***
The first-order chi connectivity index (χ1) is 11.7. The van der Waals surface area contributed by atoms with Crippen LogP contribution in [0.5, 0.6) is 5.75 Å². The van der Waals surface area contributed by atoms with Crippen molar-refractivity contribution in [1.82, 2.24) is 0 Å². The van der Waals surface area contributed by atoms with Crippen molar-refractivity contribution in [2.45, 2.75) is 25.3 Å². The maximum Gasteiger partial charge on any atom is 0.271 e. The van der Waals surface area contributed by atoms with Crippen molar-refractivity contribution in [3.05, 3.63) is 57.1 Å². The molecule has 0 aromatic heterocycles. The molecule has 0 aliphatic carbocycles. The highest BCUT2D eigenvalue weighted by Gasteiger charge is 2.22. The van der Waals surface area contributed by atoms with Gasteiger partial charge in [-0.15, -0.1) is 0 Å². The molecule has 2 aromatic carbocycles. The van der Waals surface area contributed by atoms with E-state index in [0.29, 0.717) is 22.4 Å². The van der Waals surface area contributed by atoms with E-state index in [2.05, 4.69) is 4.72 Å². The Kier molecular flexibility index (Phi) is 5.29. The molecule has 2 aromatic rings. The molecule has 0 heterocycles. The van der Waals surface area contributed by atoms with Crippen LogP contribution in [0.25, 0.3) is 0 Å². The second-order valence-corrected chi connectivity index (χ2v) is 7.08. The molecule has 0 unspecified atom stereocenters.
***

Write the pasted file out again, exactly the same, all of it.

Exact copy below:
The first-order chi connectivity index (χ1) is 11.7. The van der Waals surface area contributed by atoms with Crippen LogP contribution in [0.5, 0.6) is 5.75 Å². The van der Waals surface area contributed by atoms with Crippen molar-refractivity contribution in [1.82, 2.24) is 0 Å². The van der Waals surface area contributed by atoms with Crippen molar-refractivity contribution in [2.45, 2.75) is 25.3 Å². The maximum Gasteiger partial charge on any atom is 0.271 e. The van der Waals surface area contributed by atoms with Crippen molar-refractivity contribution in [3.05, 3.63) is 57.1 Å². The molecule has 0 aromatic heterocycles. The molecule has 0 aliphatic carbocycles. The highest BCUT2D eigenvalue weighted by Gasteiger charge is 2.22. The van der Waals surface area contributed by atoms with Gasteiger partial charge in [-0.15, -0.1) is 0 Å². The molecule has 2 aromatic carbocycles. The van der Waals surface area contributed by atoms with E-state index in [0.29, 0.717) is 22.4 Å². The van der Waals surface area contributed by atoms with E-state index in [2.05, 4.69) is 4.72 Å². The Kier molecular flexibility index (Phi) is 5.29. The molecule has 2 aromatic rings. The molecule has 0 heterocycles. The van der Waals surface area contributed by atoms with Crippen LogP contribution in [0.25, 0.3) is 0 Å². The second-order valence-corrected chi connectivity index (χ2v) is 7.08. The molecule has 0 unspecified atom stereocenters.